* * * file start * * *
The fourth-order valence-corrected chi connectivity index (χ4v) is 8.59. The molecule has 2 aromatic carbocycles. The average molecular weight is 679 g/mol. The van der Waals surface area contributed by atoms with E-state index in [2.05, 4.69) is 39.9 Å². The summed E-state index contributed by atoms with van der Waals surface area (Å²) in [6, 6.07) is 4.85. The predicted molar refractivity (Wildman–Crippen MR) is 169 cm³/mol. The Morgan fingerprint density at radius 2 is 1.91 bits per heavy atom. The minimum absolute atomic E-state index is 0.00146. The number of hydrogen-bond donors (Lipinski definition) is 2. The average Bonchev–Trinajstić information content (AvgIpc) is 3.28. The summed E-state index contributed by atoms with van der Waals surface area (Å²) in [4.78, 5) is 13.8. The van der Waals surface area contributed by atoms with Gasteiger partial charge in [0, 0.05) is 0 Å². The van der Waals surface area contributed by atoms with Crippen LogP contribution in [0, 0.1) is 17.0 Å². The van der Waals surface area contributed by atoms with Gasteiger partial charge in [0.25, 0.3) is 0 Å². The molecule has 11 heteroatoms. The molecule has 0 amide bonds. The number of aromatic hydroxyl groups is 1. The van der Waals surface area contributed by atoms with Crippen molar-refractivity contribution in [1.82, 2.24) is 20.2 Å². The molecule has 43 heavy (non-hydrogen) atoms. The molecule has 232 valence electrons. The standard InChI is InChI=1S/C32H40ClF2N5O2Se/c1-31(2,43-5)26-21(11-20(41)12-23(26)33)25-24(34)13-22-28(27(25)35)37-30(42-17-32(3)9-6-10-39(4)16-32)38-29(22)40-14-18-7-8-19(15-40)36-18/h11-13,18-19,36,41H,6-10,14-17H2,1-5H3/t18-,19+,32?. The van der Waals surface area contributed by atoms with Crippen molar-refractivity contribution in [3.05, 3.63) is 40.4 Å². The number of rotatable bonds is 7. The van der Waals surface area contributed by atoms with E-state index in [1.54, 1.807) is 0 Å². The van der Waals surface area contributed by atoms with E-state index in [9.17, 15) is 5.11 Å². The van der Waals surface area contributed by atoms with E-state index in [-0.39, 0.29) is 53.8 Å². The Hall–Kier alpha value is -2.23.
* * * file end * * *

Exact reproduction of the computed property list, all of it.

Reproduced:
The fourth-order valence-corrected chi connectivity index (χ4v) is 8.59. The molecule has 2 aromatic carbocycles. The average molecular weight is 679 g/mol. The van der Waals surface area contributed by atoms with E-state index in [2.05, 4.69) is 39.9 Å². The summed E-state index contributed by atoms with van der Waals surface area (Å²) in [6, 6.07) is 4.85. The predicted molar refractivity (Wildman–Crippen MR) is 169 cm³/mol. The Morgan fingerprint density at radius 2 is 1.91 bits per heavy atom. The minimum absolute atomic E-state index is 0.00146. The number of hydrogen-bond donors (Lipinski definition) is 2. The average Bonchev–Trinajstić information content (AvgIpc) is 3.28. The summed E-state index contributed by atoms with van der Waals surface area (Å²) in [4.78, 5) is 13.8. The van der Waals surface area contributed by atoms with Gasteiger partial charge in [0, 0.05) is 0 Å². The van der Waals surface area contributed by atoms with Crippen LogP contribution in [0, 0.1) is 17.0 Å². The van der Waals surface area contributed by atoms with Gasteiger partial charge in [0.25, 0.3) is 0 Å². The molecule has 11 heteroatoms. The molecule has 0 amide bonds. The number of aromatic hydroxyl groups is 1. The van der Waals surface area contributed by atoms with Crippen molar-refractivity contribution in [1.82, 2.24) is 20.2 Å². The molecule has 43 heavy (non-hydrogen) atoms. The molecule has 232 valence electrons. The standard InChI is InChI=1S/C32H40ClF2N5O2Se/c1-31(2,43-5)26-21(11-20(41)12-23(26)33)25-24(34)13-22-28(27(25)35)37-30(42-17-32(3)9-6-10-39(4)16-32)38-29(22)40-14-18-7-8-19(15-40)36-18/h11-13,18-19,36,41H,6-10,14-17H2,1-5H3/t18-,19+,32?. The van der Waals surface area contributed by atoms with Crippen molar-refractivity contribution in [3.05, 3.63) is 40.4 Å². The number of rotatable bonds is 7. The van der Waals surface area contributed by atoms with E-state index in [1.54, 1.807) is 0 Å². The van der Waals surface area contributed by atoms with E-state index in [9.17, 15) is 5.11 Å². The van der Waals surface area contributed by atoms with E-state index in [-0.39, 0.29) is 53.8 Å². The Hall–Kier alpha value is -2.23.